Professor Bridie Raban
Honorary University Fellow (2021)
“There is always one moment in childhood when the door opens and lets the future in,” wrote the British author Graham Greene. Professor Bridie Raban, a Fellow of the Royal Society for the Arts, has dedicated her life to ensuring that when that door opens, children have a better chance of being put on the path to a rewarding future.
The journey that led to Professor Raban becoming a world-respected authority on early childhood education and care and literacy development began back in the United Kingdom. Her own childhood had a big influence on how her future would be shaped and what she would later achieve.
Like many young British children at that time, Professor Raban was packed away to boarding school when she was just six years old. She was devastated by the experience and recalled crying most of the time. By the age of 15, she had dropped out of school, but that summer she read her first book from cover to cover – The Loom of Youth by Alec Raban Waugh. The book, which tells the story of his own parents sending him away to school and how that made him feel, had lifted her spirits and motivated her to move forward.
And so began a long and illustrious journey. Professor Raban returned to school and went on to study at the University of Hull in England, becoming a teacher upon graduation in 1965 and supporting children who had difficulties with their reading. Her experience reading that book had changed the direction of her life – and now she wanted the whole world to be able to read!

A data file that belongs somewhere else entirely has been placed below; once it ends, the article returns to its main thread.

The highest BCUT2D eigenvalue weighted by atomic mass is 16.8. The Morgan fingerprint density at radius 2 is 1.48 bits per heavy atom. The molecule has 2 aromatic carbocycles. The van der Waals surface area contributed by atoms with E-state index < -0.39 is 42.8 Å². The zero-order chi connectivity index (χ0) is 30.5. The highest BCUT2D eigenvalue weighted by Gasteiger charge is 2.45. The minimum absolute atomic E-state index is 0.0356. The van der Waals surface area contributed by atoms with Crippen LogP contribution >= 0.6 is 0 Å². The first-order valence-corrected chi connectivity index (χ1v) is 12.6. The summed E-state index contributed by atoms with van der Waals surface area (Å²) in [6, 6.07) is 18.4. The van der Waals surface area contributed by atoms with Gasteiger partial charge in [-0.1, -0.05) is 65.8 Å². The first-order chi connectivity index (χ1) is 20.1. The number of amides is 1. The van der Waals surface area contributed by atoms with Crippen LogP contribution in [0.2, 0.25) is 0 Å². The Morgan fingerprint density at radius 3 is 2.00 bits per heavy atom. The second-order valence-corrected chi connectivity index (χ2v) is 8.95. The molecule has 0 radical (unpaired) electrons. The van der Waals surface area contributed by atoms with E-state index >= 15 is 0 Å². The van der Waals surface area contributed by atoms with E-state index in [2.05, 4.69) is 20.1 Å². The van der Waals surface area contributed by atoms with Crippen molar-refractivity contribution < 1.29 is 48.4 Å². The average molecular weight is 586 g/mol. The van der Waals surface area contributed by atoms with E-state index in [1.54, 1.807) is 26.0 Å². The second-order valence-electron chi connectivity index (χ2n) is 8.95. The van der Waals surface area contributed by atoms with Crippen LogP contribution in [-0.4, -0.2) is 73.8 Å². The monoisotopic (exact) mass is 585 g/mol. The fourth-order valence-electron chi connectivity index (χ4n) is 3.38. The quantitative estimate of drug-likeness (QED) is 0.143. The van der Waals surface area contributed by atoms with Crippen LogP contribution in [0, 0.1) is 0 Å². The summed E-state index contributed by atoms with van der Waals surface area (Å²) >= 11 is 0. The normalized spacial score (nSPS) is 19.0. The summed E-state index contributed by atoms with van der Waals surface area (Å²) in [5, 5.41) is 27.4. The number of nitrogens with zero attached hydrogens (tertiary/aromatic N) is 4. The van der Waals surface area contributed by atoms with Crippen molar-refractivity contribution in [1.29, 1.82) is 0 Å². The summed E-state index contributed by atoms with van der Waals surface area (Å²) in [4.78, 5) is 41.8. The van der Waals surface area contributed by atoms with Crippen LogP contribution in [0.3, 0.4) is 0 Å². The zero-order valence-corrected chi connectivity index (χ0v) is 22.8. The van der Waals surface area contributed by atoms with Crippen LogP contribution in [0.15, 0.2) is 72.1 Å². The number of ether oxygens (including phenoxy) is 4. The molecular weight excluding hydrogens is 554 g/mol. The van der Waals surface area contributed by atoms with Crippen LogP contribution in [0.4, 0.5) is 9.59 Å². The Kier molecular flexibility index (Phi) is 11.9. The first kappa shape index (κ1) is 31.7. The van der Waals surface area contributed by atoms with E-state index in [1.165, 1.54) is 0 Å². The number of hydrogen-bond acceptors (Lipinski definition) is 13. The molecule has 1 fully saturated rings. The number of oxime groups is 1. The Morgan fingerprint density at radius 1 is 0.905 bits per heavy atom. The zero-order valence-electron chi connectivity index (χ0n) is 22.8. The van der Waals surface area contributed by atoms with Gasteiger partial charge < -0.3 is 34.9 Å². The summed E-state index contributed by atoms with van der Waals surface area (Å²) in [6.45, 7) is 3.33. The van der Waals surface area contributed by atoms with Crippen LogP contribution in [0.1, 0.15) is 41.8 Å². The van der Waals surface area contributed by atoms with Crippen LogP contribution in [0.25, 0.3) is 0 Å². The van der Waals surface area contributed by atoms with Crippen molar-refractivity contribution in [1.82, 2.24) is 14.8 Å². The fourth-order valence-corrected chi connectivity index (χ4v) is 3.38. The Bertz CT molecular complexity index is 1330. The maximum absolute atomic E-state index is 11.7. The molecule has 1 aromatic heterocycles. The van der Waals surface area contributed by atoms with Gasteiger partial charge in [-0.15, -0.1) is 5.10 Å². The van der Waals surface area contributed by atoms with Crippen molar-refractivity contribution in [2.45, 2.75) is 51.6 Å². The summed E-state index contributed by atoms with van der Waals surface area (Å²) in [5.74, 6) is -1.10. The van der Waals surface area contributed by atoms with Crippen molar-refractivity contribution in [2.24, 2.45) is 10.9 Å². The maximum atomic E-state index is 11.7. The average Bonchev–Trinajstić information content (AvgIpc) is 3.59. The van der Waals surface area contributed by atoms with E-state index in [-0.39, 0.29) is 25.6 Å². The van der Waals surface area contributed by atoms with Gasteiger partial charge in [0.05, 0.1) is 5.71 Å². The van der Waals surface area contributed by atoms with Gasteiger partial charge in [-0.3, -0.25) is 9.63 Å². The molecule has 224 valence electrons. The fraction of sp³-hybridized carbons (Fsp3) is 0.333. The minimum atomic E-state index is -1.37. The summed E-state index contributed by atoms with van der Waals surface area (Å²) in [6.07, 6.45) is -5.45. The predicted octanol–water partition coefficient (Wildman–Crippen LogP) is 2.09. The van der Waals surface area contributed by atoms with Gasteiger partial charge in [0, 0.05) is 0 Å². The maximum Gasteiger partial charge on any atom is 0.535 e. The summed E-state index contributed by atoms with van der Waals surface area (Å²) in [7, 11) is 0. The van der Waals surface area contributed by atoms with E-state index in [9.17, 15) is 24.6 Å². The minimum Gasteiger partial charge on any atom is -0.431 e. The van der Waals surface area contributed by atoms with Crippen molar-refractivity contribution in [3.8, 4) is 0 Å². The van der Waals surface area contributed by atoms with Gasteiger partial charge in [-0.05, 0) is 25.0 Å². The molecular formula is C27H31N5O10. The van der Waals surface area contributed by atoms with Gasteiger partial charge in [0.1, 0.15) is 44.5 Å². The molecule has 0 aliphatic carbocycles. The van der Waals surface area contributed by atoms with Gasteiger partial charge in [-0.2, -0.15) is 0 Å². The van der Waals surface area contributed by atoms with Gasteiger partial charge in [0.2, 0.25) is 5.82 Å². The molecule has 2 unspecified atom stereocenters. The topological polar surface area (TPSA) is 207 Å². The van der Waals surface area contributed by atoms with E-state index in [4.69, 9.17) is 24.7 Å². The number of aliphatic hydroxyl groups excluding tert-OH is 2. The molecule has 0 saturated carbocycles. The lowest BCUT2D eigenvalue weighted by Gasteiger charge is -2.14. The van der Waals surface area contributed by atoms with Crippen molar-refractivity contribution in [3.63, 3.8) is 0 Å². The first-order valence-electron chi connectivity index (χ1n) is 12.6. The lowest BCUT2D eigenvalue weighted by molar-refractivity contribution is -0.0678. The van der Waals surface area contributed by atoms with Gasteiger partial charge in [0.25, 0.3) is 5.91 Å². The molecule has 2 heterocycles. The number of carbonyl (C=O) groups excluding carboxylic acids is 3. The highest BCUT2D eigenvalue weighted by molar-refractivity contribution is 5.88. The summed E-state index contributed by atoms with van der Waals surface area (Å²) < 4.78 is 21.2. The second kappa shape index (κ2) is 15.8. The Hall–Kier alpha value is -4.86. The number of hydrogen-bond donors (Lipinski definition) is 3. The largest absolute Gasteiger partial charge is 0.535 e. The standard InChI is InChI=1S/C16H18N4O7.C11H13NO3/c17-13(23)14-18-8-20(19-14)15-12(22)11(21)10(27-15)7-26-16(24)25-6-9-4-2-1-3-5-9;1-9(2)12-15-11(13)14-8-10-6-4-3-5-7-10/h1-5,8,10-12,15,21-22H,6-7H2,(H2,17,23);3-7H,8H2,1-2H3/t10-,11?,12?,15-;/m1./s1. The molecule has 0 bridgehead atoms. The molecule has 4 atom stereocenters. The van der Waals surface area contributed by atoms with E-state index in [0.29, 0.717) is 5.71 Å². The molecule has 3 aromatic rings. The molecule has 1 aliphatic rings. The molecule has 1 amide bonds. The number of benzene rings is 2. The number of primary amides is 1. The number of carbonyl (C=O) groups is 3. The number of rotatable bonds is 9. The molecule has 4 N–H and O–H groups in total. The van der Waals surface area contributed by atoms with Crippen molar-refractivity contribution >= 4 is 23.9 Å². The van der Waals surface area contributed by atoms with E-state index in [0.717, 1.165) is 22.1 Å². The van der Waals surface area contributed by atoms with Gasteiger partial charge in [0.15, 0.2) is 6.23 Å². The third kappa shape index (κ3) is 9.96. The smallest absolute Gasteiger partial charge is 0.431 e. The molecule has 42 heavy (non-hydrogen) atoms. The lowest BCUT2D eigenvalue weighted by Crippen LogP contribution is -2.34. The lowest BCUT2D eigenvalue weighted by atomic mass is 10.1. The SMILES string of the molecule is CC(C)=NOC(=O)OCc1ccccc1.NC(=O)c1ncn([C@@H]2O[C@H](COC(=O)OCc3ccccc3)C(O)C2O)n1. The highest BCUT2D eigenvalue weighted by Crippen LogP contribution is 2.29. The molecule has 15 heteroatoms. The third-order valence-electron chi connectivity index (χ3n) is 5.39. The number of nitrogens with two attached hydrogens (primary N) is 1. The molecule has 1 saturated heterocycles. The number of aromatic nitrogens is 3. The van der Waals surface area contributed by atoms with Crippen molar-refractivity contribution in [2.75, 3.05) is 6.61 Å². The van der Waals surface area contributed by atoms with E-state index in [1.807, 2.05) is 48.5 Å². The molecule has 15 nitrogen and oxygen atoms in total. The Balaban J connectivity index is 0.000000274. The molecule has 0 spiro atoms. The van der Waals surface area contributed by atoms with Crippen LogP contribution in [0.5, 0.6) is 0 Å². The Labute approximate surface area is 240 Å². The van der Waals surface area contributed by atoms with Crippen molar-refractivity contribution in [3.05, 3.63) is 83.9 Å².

After teaching for 12 years, Professor Raban began to ask why so many children experienced difficulties on starting school. This led to further research and the beginning of her academic life, first at the University of Bristol and then at the University of Reading, where she gained a PhD in 1985. She later became Professor of Primary Education (Early Years) at the University of Warwick before a pivotal move to Australia, becoming Inaugural Professor of Early Childhood Studies as well as Associate Dean (Research) at the University of Melbourne.
Currently Honorary Professor at the Melbourne Graduate School of Education, Professor Raban has reached the stage of life where she would be justified in sitting back and reflecting on what she has achieved, including the publication of some 65 authoritative books over a span of 45 years. But the passion to educate and inform still burns deep and she continues to write and run workshops through the Association of Graduates in Early Childhood Studies in the state of Victoria.
Having achieved so much in her own academic career, Professor Raban advises young people to read widely in their chosen field, conduct research under the supervision of leading researchers, publish extensively, and sharpen their focus so they become the expert in their chosen area. They should make sure they know everything there is to know about very little – that, after all, is the nature of expertise.
Professor Raban’s association with Hong Kong Baptist University began in the mid-1990s when she was invited to chair the accreditation committee for a new degree prorgramme for the training of early childhood teachers, under the Early Childhood and Elementary Education Division of the School of Continuing Education. She was appointed Visiting Professor of Education in the Division from 2012 to 2014, which gave her a deeper understanding of the role of early childhood professionals in supporting Hong Kong families. During her time with the University, she shared her insights and experience in open seminars for students, field practitioners and parents. She also led a team of academics and teaching staff in a research project titled “How observation leads to teaching”, which changed the focus from assessment of learning to assessment for learning.
Hong Kong still has a special place in Professor Raban’s heart and her attachment to HKBU runs deep, having provided wise counsel to the University for the past 25 years. Devoted to her profession, she works to the best of her ability as she believes the outcome of her research and teaching will impact the profession, ensuring better outcomes for young children – and they are the world’s future. This is the passion that motivates her moving forward.